“Jackson believed in the Southern cause, as if it had been a revelation from God . . . Jackson believed that the war of invasion was a heartless crusade against mankind and womankind, and the civilization of the South, and the higher law proclamation was the aftermath of the pernicious broadcasting of seed sown by Horace Greeley, Gerritt Smith and Joshua R. Giddings.
Jackson believed that the “Grand Army” in holiday attire, with flaunting banners and careering squadrons, were an aggregation of iconoclasts, fierce destroyers of images, creeds, institutions, traditions homes, country. So believed he when the “Anaconda” with panting sides drew back to strike.
Man to man, bayonet to bayonet, cannon to cannon, bosom to bosom, here was challenged the asserted right of coercion, of frenzy against frenzy, patriotism, anger, vanity, hope, despair; each facing and meeting the other like dark clashing whirlwinds.
Eleven o’clock, twelve o’clock, and Jackson with folded arms, occupies the plateau near the “Henry House.” Just beyond is a dark confused death wrestle. Forty thousand athletes against eighty thousand athletes; two hundred odd iron throats perpetually vomiting an emetic of death.
There is . . . the order given, and the “old Stonewall Brigade” is hurled like an immense projectile against ranks of human flesh. There is a halt, a recoil; cannon spit out their fire, their hail, their death upon bosoms bared to the shock. “There stands Jackson like a Stonewall.” Under that name he was baptized with blood at Manassas.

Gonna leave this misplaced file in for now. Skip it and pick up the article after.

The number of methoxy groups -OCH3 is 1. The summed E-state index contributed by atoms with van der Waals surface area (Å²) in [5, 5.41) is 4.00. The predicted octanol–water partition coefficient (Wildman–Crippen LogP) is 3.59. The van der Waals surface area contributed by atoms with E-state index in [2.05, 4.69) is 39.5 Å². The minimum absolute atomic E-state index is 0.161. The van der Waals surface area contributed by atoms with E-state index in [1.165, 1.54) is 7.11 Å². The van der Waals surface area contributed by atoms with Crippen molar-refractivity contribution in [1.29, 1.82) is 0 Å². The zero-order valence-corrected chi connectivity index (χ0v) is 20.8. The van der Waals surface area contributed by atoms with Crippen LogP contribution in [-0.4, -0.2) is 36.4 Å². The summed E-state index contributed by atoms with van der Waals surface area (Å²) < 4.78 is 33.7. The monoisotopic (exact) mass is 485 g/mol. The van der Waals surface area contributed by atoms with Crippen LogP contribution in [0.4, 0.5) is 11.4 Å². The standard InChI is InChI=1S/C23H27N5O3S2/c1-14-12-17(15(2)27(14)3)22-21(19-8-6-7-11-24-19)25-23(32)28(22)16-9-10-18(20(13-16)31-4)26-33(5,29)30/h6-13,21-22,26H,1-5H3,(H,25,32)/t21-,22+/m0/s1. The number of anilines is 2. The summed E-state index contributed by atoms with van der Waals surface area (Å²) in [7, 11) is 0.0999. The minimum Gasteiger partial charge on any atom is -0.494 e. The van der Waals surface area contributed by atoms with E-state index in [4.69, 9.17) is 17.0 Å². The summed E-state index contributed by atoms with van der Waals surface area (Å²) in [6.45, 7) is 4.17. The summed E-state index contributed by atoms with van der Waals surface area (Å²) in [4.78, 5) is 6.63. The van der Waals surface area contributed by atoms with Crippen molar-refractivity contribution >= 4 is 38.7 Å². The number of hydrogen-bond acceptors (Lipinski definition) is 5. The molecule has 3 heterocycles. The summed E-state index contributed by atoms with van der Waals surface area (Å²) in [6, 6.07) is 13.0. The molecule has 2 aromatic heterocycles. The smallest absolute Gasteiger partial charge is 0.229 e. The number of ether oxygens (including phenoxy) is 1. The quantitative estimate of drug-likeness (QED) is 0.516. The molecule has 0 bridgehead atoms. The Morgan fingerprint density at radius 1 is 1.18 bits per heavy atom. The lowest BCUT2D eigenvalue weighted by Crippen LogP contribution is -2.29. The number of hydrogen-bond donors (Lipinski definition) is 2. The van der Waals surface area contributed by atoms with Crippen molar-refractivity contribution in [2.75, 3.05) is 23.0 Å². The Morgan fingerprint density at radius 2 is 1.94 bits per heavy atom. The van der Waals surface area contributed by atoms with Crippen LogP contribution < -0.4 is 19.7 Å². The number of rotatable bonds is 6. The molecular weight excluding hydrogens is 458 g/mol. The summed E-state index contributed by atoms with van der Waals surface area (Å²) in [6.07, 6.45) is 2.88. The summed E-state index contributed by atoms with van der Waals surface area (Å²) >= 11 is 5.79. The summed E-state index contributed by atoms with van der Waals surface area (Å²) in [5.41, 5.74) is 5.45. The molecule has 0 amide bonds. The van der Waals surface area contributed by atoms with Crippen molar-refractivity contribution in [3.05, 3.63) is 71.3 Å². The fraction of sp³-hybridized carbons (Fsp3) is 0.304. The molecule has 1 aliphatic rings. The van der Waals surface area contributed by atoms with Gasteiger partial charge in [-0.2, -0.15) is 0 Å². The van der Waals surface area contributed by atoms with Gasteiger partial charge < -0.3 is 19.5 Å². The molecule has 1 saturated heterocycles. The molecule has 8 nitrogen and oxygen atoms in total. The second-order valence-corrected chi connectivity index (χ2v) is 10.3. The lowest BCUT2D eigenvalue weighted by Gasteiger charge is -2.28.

Everywhere that faded coat and tarnished stars were the oriflame of battle and the old brigade followed them as if they had been the white plume of Navarre.
This incomparable leader never failed in a single battle from the day when with 2800 men at Manassas, where he cut their communications and decoyed their columns into the iron jaws of Longstreet’s reserves. Such achievements were not accidental. No maneuver could mislead the clear judgment that presided serenely in that soul of fire.
Lifeless eyes and voiceless lips now, had cheered these flags with the same joy that once greeted the eagles of Napoleon. Withered skeleton hands now, had borne them at the head of charging squadrons and battalions, the guidons of victorious armies – the guerdon of a nation’s trust and faith.
If out of the cold, dead white stars could come again the old gleam of light as it lighted up the line of direction over the mountain passes of Virginia and the valley of the Shenandoah, what a halo of glory would encircle Winchester and Gordonsville and Chantilly!
How dramatic the narrative; how truthful the history; how inspiring the reminiscence; how fully and completely vindicated the Old South – the lost cause! But there is no light in the stars, and the broad bands of blue upon the blood-red field are disfiguring scars upon the face of an incident long since closed, and closed forever, full of tragedy and patriotism.”
(The Broken Sword; Or, a Pictorial Page of Reconstruction, D. Worthington, P.D. Gold & Sons, 1901, excerpts pp. 104-107)